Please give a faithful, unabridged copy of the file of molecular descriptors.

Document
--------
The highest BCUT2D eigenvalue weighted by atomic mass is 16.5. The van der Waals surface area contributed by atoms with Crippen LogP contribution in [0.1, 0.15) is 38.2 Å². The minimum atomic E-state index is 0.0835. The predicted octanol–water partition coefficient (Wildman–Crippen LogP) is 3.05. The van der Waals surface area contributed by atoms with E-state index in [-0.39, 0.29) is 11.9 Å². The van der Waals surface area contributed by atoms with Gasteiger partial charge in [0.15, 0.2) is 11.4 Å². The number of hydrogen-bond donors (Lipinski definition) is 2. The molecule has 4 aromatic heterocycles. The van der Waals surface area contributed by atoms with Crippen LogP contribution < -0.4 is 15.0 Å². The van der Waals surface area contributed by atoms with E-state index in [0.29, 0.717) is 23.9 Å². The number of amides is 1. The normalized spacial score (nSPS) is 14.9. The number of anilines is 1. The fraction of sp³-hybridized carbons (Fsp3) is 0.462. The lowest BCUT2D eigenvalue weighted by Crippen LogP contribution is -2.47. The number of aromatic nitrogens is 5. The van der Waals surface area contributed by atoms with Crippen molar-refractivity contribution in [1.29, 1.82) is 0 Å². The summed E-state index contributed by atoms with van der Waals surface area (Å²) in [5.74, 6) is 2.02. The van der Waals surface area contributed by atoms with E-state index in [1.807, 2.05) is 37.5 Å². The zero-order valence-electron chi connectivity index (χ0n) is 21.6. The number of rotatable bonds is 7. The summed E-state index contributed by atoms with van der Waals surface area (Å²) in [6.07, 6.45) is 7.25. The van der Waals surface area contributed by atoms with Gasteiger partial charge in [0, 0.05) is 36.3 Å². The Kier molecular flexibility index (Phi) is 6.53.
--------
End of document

The highest BCUT2D eigenvalue weighted by atomic mass is 16.5. The van der Waals surface area contributed by atoms with Crippen LogP contribution in [0.1, 0.15) is 38.2 Å². The minimum atomic E-state index is 0.0835. The predicted octanol–water partition coefficient (Wildman–Crippen LogP) is 3.05. The van der Waals surface area contributed by atoms with E-state index in [-0.39, 0.29) is 11.9 Å². The van der Waals surface area contributed by atoms with Gasteiger partial charge in [0.15, 0.2) is 11.4 Å². The number of hydrogen-bond donors (Lipinski definition) is 2. The molecule has 4 aromatic heterocycles. The van der Waals surface area contributed by atoms with Crippen LogP contribution < -0.4 is 15.0 Å². The van der Waals surface area contributed by atoms with E-state index in [0.29, 0.717) is 23.9 Å². The number of amides is 1. The normalized spacial score (nSPS) is 14.9. The number of anilines is 1. The fraction of sp³-hybridized carbons (Fsp3) is 0.462. The lowest BCUT2D eigenvalue weighted by Crippen LogP contribution is -2.47. The number of aromatic nitrogens is 5. The van der Waals surface area contributed by atoms with Crippen molar-refractivity contribution in [1.29, 1.82) is 0 Å². The summed E-state index contributed by atoms with van der Waals surface area (Å²) in [5.74, 6) is 2.02. The van der Waals surface area contributed by atoms with E-state index in [1.807, 2.05) is 37.5 Å². The zero-order valence-electron chi connectivity index (χ0n) is 21.6. The number of rotatable bonds is 7. The summed E-state index contributed by atoms with van der Waals surface area (Å²) in [6.07, 6.45) is 7.25. The van der Waals surface area contributed by atoms with Gasteiger partial charge in [0, 0.05) is 36.3 Å². The Kier molecular flexibility index (Phi) is 6.53.